If what happens in bankrupt Stockton stays in Stockton, then Pamela A. MacLean
's cover story this month ("Sleepless in Stockton") is nothing more than a local tale. But with as many as 20 more cities in California facing the prospect of financial ruin, that doesn't seem likely.
As it happens, MacLean was born and raised in Stockton. Yet in so many ways the city she once knew has all but disappeared. "I was particularly peeved," she says, "when they tore down the domed courthouse that appeared in the final scenes of All the King's Men
The pace of change accelerated dramatically throughout the 1990s and early 2000s, when a lot of easy money poured in to fuel a building boom that produced as many as 3,000 housing starts in a single year. Of course, it didn't last. And when the bubble burst, the city found itself so deeply in debt that by June of this year its leaders felt compelled to file for bankruptcy protection.
This had never happened to a U.S. city as large as Stockton. But perhaps the more significant development came two months later when, in response to a class action by retirees, the federal judge presiding over the matter ruled that the bankruptcy clause of the U.S. Constitution trumps the contracts clause. In lay-speak the message was sobering: Even vested benefits are unprotected in bankruptcy court.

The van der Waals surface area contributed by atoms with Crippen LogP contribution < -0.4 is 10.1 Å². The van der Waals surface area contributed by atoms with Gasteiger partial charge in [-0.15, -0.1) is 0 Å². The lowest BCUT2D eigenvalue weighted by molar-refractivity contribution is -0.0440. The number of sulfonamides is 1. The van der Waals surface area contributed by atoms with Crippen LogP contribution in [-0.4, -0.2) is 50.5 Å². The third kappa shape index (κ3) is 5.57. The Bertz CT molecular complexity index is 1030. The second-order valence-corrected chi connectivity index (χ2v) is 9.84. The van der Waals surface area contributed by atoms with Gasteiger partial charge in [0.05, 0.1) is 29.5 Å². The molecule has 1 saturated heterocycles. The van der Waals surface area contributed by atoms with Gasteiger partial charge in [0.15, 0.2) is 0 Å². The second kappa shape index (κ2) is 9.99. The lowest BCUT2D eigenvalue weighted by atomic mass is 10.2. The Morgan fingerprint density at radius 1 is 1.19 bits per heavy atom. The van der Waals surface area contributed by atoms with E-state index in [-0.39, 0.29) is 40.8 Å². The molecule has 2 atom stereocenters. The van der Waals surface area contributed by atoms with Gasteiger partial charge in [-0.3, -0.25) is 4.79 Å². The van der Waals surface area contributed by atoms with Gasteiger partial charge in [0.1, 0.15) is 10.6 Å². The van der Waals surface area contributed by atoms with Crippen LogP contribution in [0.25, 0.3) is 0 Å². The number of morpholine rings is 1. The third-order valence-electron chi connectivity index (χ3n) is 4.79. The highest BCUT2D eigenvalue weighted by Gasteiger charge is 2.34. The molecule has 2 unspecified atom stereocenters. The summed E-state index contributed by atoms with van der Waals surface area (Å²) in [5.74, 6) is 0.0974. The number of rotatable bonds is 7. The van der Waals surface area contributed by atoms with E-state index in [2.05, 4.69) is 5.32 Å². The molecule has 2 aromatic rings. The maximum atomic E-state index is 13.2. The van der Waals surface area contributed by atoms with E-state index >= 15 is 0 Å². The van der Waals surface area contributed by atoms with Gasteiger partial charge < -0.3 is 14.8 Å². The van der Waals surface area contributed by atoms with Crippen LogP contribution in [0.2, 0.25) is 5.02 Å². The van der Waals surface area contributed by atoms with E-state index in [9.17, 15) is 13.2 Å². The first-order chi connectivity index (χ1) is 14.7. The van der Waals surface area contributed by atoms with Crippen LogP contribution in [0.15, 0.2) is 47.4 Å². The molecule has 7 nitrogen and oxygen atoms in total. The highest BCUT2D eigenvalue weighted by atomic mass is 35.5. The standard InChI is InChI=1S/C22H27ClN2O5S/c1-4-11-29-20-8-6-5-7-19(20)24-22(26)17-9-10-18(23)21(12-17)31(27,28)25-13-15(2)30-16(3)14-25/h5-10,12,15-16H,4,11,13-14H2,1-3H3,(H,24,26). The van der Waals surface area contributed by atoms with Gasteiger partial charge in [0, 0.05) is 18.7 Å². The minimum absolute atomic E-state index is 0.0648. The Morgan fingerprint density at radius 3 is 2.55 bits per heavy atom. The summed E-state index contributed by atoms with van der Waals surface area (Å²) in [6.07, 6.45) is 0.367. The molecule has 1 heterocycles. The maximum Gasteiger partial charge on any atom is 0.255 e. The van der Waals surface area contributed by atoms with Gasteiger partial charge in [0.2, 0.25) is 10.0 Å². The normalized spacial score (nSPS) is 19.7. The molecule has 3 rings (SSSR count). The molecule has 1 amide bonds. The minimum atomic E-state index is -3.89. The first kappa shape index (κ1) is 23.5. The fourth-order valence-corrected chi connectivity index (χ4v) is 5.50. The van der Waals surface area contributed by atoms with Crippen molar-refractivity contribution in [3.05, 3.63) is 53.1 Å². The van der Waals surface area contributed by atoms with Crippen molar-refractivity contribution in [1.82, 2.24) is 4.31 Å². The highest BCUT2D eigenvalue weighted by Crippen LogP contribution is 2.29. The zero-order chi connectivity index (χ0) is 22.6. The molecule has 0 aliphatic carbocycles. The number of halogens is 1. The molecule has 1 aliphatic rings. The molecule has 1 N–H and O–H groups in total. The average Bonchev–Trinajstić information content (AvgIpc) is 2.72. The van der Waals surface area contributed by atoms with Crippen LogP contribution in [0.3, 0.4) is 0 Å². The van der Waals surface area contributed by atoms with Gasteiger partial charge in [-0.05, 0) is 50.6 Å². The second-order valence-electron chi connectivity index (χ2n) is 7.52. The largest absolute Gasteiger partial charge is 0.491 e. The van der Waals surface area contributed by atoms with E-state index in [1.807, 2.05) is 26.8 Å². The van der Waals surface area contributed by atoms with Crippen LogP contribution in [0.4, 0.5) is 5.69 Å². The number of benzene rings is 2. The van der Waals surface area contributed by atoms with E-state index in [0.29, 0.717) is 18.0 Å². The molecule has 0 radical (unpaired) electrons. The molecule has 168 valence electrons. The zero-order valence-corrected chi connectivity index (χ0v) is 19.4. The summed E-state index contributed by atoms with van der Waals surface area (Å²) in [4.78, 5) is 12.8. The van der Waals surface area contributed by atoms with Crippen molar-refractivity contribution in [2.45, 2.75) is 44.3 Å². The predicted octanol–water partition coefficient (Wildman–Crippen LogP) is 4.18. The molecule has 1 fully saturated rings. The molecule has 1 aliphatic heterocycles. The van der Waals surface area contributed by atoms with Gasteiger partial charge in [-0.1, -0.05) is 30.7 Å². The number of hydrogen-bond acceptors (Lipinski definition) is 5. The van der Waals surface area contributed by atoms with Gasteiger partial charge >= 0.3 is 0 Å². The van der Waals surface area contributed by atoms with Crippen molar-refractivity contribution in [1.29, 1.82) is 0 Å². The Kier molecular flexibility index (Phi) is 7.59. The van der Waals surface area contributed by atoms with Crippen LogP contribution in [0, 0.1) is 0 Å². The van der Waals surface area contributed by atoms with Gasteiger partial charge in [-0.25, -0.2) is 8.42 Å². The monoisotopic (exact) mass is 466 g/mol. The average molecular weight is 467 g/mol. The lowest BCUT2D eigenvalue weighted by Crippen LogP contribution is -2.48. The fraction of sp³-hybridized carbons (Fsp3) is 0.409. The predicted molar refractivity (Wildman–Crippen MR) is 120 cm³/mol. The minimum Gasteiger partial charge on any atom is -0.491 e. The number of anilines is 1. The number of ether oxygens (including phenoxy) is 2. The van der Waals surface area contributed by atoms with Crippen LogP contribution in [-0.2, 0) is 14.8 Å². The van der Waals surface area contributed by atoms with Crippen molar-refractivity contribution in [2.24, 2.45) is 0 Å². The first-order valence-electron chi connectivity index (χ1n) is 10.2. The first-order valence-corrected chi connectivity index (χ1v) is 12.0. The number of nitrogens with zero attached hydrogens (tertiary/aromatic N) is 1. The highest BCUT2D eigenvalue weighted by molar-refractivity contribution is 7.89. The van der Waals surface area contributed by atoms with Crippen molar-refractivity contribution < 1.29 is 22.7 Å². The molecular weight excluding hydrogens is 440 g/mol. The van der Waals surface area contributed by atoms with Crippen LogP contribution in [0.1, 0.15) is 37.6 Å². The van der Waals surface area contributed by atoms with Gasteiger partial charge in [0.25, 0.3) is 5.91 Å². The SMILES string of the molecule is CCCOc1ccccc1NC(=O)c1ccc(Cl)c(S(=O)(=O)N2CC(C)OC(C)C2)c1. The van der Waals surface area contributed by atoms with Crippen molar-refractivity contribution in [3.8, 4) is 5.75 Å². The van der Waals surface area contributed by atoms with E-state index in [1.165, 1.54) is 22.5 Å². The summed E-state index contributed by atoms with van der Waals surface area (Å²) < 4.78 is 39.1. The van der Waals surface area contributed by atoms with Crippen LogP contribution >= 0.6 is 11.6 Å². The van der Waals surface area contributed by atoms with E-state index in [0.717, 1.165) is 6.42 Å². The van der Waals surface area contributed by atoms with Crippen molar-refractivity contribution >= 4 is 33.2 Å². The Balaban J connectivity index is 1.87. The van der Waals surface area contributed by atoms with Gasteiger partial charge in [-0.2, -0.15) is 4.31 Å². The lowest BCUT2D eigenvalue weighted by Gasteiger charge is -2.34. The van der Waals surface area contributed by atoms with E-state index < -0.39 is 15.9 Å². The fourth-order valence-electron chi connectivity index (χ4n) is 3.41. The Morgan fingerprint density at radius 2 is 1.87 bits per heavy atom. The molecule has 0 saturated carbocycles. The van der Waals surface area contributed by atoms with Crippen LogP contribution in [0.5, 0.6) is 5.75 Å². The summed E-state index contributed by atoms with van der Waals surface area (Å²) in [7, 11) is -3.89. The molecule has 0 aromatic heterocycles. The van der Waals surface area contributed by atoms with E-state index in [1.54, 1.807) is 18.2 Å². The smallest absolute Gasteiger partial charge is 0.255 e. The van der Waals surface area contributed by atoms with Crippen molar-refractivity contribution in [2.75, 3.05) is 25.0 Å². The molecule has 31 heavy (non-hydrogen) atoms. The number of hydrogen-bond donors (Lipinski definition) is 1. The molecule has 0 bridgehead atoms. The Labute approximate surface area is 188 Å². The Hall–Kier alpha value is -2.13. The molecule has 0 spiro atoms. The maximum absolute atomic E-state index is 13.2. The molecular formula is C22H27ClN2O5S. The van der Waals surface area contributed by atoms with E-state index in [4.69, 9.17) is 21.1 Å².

No entity is more concerned about that ruling than the California Public Employees' Retirement System, the nation's largest public employee pension fund. CalPERS is Stockton's largest unsecured creditor, holding obligations of $147.5 million. But MacLean observes that there's a lot of litigating to do before CalPERS is seriously threatened. In fact, bond insurers have challenged Stockton's very eligibility for Chapter 9 protection. A decision on that objection could come as early as next month.
Also in this issue, Ed Humes
profiles Marin County sole practitioner Stephen Joseph, a self-described environmentalist who is fighting what he insists is the good fight against local ordinances banning plastic shopping bags from checkout counters ("The Bag Man"). Joseph argues that plastic bags do less
harm to the environment than paper ones. But whether or not he's right, the fact remains that his lawsuits are funded by plastic bag makers. Which doesn't exactly make him a neutral observer.
And finally, as part of our Legally Speaking interview series, we include an excerpt of my conversation with Los Angeles attorney Paul Morantz
. You may remember him as the sole practitioner who made a career representing the victims of cults - and almost got murdered in the process ("The Lawyer Synanon Tried to Kill").